According to a report this morning on BBC Radio 5 Live, Britons drink the equivalent of over two hundred Olympic-sized swimming pools of alcohol over the Christmas period. Comparisons like this are used all the time by news outlets, in order to put statistics in terms that we can understand. But does it really help that much? How big is an Olympic-sized swimming pool anyway? (2.5 million litres, in case you don't know).
There are a number of common units in use in the media. Here's a guide:
Double-decker bus Used to measure height, or sometimes length. Why anyone should be able to envisage a stack of buses is a mystery.
Wales Used for the area of islands, icebergs and the size of asteroids.
Belgium See Wales. Used for larger areas (did you know that Belgium was larger than Wales?)
Isle of Wight See Wales. Very handy for asteroids in particular
Football pitches Used for smaller areas and sometimes length. Even stranger, sometimes height.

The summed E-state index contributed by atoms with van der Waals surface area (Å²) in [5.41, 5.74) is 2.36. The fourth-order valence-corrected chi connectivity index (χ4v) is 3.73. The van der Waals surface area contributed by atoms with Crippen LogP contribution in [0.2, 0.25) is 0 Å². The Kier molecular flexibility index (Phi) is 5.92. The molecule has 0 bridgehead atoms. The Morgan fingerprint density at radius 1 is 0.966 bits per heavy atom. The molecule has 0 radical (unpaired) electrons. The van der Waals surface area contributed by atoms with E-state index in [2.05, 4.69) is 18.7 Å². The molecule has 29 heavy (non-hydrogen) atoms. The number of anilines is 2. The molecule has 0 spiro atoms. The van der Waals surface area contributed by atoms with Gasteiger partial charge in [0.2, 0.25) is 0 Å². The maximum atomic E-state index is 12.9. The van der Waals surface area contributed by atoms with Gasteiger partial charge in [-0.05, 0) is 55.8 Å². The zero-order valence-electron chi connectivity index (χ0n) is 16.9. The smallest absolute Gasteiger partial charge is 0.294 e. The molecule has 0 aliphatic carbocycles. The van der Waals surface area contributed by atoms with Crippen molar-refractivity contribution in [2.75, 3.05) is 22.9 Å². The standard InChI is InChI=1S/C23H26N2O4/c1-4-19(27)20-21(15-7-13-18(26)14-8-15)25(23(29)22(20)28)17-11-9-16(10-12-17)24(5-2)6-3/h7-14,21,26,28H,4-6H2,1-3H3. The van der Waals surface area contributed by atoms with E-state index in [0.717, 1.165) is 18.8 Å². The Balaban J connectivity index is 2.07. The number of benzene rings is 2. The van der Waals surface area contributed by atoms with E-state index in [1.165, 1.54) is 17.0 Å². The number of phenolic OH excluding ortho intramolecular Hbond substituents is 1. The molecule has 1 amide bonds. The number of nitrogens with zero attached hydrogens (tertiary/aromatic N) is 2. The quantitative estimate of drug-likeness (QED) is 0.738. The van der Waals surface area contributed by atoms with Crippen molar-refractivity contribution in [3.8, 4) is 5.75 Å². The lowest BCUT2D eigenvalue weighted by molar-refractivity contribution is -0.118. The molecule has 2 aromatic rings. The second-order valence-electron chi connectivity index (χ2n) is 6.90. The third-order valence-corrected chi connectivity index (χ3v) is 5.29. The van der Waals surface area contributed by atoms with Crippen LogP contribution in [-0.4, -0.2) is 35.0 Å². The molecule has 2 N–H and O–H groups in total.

Wembley Stadium Sometimes filled with stuff ("enough rubbish to fill Wembley stadium several times over") or people ("ten Wembley stadiums full of people are affected")
I think it's time we moved to a new system that makes more sense to everyone, so here are my recommendations:
London Eye Used for height. Many people have seen it, and many have been up in it, so they know what it's like to look down from it. "Three times the height of the London Eye" makes real sense.
"Strictly" dance floor Used for areas, replacing football pitches. Far more people watch Strictly than sit in football stadiums these days.
Shopping Mall A replacement for Wembley stadium. OK, malls vary in size, but these comparisons are pretty vague at the best of times
Apple Store Used for volumes of stuff, replacing Olympic swimming pools. I rather like the idea of "enough PCs to fill an Apple Store"
Alas, as for really large areas, I'm stumped. Any ideas?